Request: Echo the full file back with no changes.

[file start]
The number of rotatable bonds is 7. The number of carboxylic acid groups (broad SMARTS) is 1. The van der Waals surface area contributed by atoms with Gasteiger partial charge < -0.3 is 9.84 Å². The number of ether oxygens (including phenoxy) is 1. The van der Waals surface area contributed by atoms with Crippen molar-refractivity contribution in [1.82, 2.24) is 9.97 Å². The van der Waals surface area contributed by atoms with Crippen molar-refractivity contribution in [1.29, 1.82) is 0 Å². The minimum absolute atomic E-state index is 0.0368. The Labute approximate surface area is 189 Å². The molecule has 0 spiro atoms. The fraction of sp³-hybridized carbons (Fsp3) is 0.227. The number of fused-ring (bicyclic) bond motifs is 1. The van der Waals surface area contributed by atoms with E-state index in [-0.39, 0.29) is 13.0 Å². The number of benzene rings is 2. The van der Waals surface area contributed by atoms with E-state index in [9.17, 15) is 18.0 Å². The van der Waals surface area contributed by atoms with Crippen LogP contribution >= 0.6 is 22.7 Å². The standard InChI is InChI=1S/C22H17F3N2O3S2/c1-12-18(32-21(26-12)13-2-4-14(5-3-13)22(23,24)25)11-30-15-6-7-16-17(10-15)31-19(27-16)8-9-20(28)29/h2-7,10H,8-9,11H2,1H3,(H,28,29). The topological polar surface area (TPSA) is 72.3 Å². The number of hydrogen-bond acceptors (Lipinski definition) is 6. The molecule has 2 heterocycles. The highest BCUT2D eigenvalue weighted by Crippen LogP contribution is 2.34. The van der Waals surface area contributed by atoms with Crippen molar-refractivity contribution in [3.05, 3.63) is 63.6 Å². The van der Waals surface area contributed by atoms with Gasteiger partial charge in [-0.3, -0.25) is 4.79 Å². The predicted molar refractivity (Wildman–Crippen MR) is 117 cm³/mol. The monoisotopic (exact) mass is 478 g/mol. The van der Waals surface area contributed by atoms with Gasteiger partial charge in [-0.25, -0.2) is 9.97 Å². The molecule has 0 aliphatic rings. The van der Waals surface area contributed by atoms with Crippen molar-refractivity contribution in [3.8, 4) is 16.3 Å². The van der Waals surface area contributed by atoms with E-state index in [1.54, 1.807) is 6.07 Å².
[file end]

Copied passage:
The number of rotatable bonds is 7. The number of carboxylic acid groups (broad SMARTS) is 1. The van der Waals surface area contributed by atoms with Gasteiger partial charge < -0.3 is 9.84 Å². The number of ether oxygens (including phenoxy) is 1. The van der Waals surface area contributed by atoms with Crippen molar-refractivity contribution in [1.82, 2.24) is 9.97 Å². The van der Waals surface area contributed by atoms with Crippen molar-refractivity contribution in [1.29, 1.82) is 0 Å². The minimum absolute atomic E-state index is 0.0368. The Labute approximate surface area is 189 Å². The molecule has 0 spiro atoms. The fraction of sp³-hybridized carbons (Fsp3) is 0.227. The number of fused-ring (bicyclic) bond motifs is 1. The van der Waals surface area contributed by atoms with E-state index in [-0.39, 0.29) is 13.0 Å². The number of benzene rings is 2. The van der Waals surface area contributed by atoms with E-state index in [9.17, 15) is 18.0 Å². The van der Waals surface area contributed by atoms with Crippen LogP contribution >= 0.6 is 22.7 Å². The standard InChI is InChI=1S/C22H17F3N2O3S2/c1-12-18(32-21(26-12)13-2-4-14(5-3-13)22(23,24)25)11-30-15-6-7-16-17(10-15)31-19(27-16)8-9-20(28)29/h2-7,10H,8-9,11H2,1H3,(H,28,29). The topological polar surface area (TPSA) is 72.3 Å². The number of hydrogen-bond acceptors (Lipinski definition) is 6. The molecule has 2 heterocycles. The highest BCUT2D eigenvalue weighted by Crippen LogP contribution is 2.34. The van der Waals surface area contributed by atoms with Crippen molar-refractivity contribution in [3.05, 3.63) is 63.6 Å². The van der Waals surface area contributed by atoms with Gasteiger partial charge in [-0.3, -0.25) is 4.79 Å². The predicted molar refractivity (Wildman–Crippen MR) is 117 cm³/mol. The monoisotopic (exact) mass is 478 g/mol. The van der Waals surface area contributed by atoms with Gasteiger partial charge in [-0.25, -0.2) is 9.97 Å². The molecule has 0 aliphatic rings. The van der Waals surface area contributed by atoms with Crippen molar-refractivity contribution in [3.8, 4) is 16.3 Å². The van der Waals surface area contributed by atoms with E-state index in [1.54, 1.807) is 6.07 Å².